Leupold LTO HD

Leupold LTO Tracker HD Thermal Viewer

The new Leupold LTO Tracker HD is their second generation thermal viewer.  Designed to detect heat signatures up to 750 yards away it should be an essential part of everyone’s kit.  From tracking downed game to finding your way back to camp a small handheld thermal is a worthwhile investment.  Handheld thermals around this price point are a hot market.

First impressions are of a high-quality aluminum flashlight, complete with crenelated bezel.  It feels substantial and solid in hand.

Leupold LTO HD
Leupold LTO HD
Leupold LTO HD
Leupold LTO HD

Unlike many thermals, there is no rubber eyepiece like on the FLIR Scout line.  Instead, you simply hold the LTO Tracker HD out 8-10 inches within your line of sight.  I find this to be a more natural viewing experience and  less tiring than pressing against an eyepiece.   The one downside is that it therefore produces more of a visible light signature – which generally isn’t any big deal but would be a consideration in a security or home defense environment.

Leupold LTO HD
Leupold LTO HD

Handheld thermals are gaining in popularity.  And for good reason.  The ability to “see in the dark” is a game-changer.   Hunters can use a thermal to track downed game or spot hogs and coyotes.  Homeowners can keep a thermal handy in their nightstand and use it to investigate those bumps in the night.  Imagine being able to scan your backyard in total darkness and identify a threat.  Ranchers can find livestock in the toughest terrain.

Leupold LTO HD
Feeder at 75 yards, deer at 100
Leupold LTO HD
Feeder at 75 yards, deer at 100

My experience is that the Leupold LTO Tracker HD is superior to both the FLIR Scout TK and the Seek Thermal Reveal XR.  While the detection and identification is similar, the LTO has a clearer image.

Leupold LTO HD
Leupold LTO HD

From a practical standpoint, the Leupold LTO Tracker HD range is about 100 yards.  You can “detect” a heat source even further out but “identification” is another matter.   It is one thing to tell whether the heat source is a man versus a beast.  It is quite another to positively identify whether it is a hog or a calf.  For those who haven’t hunted with night vision, it is quite easy to get within 50 yards of hogs at night if the wind is in your favor.  This unit is perfectly suited for scouting and finding hogs and then sneaking in close.  There will be times when you detect animals out at 200+ yards and then realize they are cattle as you approach closer.  It is imperative that you clearly and positively identify your target.  This is made more difficult in that depth perception is difficult with thermal.  I rely on behavior quite a bit when scouting – cows are slow-moving while hogs are fidgety and dart around – but that is not a positive ID.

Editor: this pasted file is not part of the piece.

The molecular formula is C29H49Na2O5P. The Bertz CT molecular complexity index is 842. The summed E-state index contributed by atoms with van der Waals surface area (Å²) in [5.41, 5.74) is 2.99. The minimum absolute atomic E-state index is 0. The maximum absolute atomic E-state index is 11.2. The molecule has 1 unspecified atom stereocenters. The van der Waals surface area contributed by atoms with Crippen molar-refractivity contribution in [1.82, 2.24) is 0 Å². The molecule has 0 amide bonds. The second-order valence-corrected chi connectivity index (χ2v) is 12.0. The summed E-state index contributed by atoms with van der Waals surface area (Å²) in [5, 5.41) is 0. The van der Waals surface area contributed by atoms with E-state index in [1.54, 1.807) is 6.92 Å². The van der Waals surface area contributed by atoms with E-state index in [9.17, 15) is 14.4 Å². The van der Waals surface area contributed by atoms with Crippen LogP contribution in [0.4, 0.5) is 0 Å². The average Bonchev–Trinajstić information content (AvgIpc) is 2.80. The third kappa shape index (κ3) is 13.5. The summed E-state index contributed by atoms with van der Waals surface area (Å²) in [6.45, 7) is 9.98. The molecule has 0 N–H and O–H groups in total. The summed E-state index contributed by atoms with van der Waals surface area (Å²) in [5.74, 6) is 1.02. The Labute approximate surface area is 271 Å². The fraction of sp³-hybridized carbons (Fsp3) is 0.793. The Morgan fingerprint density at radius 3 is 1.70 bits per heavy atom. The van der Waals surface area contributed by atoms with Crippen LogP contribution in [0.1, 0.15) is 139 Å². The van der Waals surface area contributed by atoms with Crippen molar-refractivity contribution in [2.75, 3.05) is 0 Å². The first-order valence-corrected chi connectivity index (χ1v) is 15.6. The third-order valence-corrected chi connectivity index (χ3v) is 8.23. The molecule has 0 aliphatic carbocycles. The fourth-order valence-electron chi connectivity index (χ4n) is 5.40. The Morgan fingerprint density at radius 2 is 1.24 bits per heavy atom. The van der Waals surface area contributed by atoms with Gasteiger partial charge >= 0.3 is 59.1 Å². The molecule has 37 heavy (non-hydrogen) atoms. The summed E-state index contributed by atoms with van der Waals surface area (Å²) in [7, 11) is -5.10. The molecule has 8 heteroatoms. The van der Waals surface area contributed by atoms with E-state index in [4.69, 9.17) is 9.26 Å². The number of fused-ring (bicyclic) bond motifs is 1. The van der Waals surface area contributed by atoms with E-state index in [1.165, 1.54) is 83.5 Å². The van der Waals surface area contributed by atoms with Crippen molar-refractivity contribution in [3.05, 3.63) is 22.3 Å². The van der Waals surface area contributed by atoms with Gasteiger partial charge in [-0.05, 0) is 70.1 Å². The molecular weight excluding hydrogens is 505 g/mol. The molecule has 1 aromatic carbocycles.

Leupold LTO HD
Leupold LTO HD

Personally, I almost always use Black Hot or White Hot depending upon the terrain.  The other palettes are interesting and fun but not my favorites when hunting.

Night vision is one area where you get what you pay for.  There are no shortcuts.  The Leupold LTO Tracker HD delivers to its intention.  If you are expecting a thousand dollar thermal to perform like a $10k model you will be disappointed.  If you have reasonable expectations you will be satisfied with the performance.

Complete Specifications are here. 

  • Display resolution = 390 X 390
  • Thermal Sensor = 320 X 240
  • Magnification = 6X
  • Color Palettes = 8
  • Power Source = CR123 battery

    Leupold LTO HD
    Leupold LTO HD
Leupold LTO HD
Leupold LTO HD
LTO Crenelated Bezel
LTO Crenelated Bezel

Note:  The real-world images are somewhat clearer than the photos in this review.  Not to oversell the LTO – it is an entry-level thermal viewer and these images represent the user experience.  However, the photos were taken by holding the LTO in one hand and an iPhone in the other so they are not the best possible outcome.

MSRP $1,299.  Street price under a thousand.

 

 

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Publisher of Tactical Gun Review and Texas Outdoors Network. Mike wisely spent his youth hunting and fishing in South Texas.

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